TypeScript Extend Interface, Merge and Intersection Types

In TypeScript, an interface can extend another interface using the extends keyword. Similar to inheritance in other programming languages, interface extension allows:

  • creating a new interface based on an existing one
  • inheriting the properties and methods of the base/parent interface
  • adding new properties and methods
  • overriding existing properties and methods if necessary
interface Color { ... }
interface Shape { ... }

// Extending an interface
interface Circle extends Shape { ... }

// Extending multiple interfaces
interface ColoredCircle extends Shape, Color { ... }

// Intersection Type
type ColoredCircle = Color & Circle;

This tutorial discusses the interface extension, interface merging, and intersection types in TypeScript with simple examples.

1. Extending an Interface

An interface may be marked as extending another interface by adding the ‘extends’ keyword after its name (referred to as the derived interface), followed by the name of the interface to extend (referred to as the base interface). After extending, the derived interface ensures that it has all the properties and methods of the base interface.

In the following example, Shape is the base interface which is extended by Circle. The Circle is called the derived interface.

// Base interface
interface Shape {
  color: string;
  area(): number;
}

// Extended interface
interface Circle extends Shape {
  radius: number;
}

We can create objects of type Circle and use the properties and methods from both interfaces:

const circle: Circle = {
  color: 'red',
  radius: 5,
  area() {
      return Math.PI * this.radius ** 2;
  }
};

console.log(circle.area()); // Output: 78.53981633974483
console.log(circle.color); // Output: red

2. Overridden Properties and Methods

A derived interface may override, or replace, properties from its base interface by declaring the property again with a different type. Still, the TypeScript’s type checker will enforce that an overridden property must be assignable to its base property.

It does so to ensure that instances of the derived interface type stay assignable to the base interface type.

For example, let’s look at the Shape and Circle interfaces. We can override the ‘color’ property in Circle interface but its value in Circle must satisfy its value in Shape as well.

// Base interface
interface Shape {
  color: string;
  area(): number;
}

// INCORRECT
interface Circle extends Shape {
  color: string | number; // Override color property allowing a number also
  radius: number;
}

// CORRECT
interface Circle extends Shape {
  color: 'red' | 'blue'; // Override color property with a more specific type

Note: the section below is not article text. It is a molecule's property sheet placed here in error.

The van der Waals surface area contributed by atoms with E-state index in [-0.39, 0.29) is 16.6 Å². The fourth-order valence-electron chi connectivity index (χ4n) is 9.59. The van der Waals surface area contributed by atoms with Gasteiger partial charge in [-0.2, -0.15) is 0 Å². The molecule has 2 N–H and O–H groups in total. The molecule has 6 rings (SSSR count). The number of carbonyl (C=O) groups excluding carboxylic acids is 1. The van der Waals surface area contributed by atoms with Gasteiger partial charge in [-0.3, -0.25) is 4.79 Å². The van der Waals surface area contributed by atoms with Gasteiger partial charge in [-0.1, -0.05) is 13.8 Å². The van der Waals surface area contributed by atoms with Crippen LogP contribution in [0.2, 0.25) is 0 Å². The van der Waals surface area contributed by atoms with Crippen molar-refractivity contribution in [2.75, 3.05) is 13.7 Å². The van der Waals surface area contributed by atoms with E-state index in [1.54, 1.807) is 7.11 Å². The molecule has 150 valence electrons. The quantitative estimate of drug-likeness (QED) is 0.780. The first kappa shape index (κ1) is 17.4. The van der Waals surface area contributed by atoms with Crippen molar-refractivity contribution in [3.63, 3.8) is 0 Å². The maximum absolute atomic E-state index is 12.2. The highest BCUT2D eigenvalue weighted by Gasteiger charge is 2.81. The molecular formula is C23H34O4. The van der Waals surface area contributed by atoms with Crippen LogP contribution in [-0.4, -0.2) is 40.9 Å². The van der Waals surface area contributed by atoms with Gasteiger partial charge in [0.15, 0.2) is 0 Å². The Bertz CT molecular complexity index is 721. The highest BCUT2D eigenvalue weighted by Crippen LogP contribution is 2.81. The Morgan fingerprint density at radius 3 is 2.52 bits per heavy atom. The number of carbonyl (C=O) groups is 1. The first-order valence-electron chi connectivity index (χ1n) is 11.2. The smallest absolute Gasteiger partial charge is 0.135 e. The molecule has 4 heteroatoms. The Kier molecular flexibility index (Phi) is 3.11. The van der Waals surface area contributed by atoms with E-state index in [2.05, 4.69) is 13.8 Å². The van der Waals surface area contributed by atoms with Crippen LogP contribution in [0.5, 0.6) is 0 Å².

radius: number;
}

3. Extending Multiple Interfaces

TypeScript allows us to extend from multiple interfaces, also. To do so, the derived interface should specify all the interface names separated by commas, after the extends keyword. The derived interface will receive all members from all base interfaces.

In the following example, ColoredCircle interface extends from Shape and Circle interfaces, both.

// Base interface representing a shape
interface Shape {
  color: string;
}

// Interface representing a circle
interface Circle {
  radius: number;
  area(): number;
}

// Interface combining properties from Shape and Circle
interface ColoredCircle extends Shape, Circle {
    // No need to redefine properties from Shape and Circle
    // They are inherited automatically
}

Now, we can use the properties and methods of both interfaces in the objects of type ColoredCircle.

const coloredCircle: ColoredCircle = {
  color: 'red',
  radius: 5,
  area() {
      return Math.PI * this.radius ** 2;
  }
};

console.log(coloredCircle.area()); // Output: 78.53981633974483
console.log(coloredCircle.color); // Output: red
console.log(coloredCircle.radius); // Output: 5

4. Interface Merging

Interface merging means if two interfaces are declared in the same scope with the same name, they will join into one bigger interface under that same name with all declared fields.

Consider the following two declarations in Circle interface:

interface Circle {
  radius: number;
}

interface Circle {
  area(): number;
}

It is equivalent to a one definition of Circle interface combining properties and methods of both interfaces:

interface Circle {
  radius: number;
  area(): number;
}

However note that there should be a conflict of member types if two interfaces declare the same field. The member types must match to run the program successfully.

5. Intersection Types

In TypeScript, intersection types allow us to combine multiple types into a single type that has all the features of each individual type. We denote an intersection type using the '&' operator.

interface Color {
  color: string;
}

interface Circle {
  radius: number;
  area(): number;
}

type ColoredCircle = Color & Circle;

We can create objects of ColoredCircle similar to normal interfaces:

const coloredCircle: ColoredCircle = {
  color: 'red',
  radius: 5,
  area() {
      return Math.PI * this.radius ** 2;
  }
};

It is worth noting that at a high level, intersection types and extending multiple interfaces are the same thing. The only big difference is that the interface extension allows us to override and add new properties and methods.

6. Conclusion

This typescript tutorial discussed how to create derived interfaces by extending a single interface or multiple interfaces. We also discussed how we can extend interfaces using the interface merging and intersection types, with examples.

Happy Learning !!

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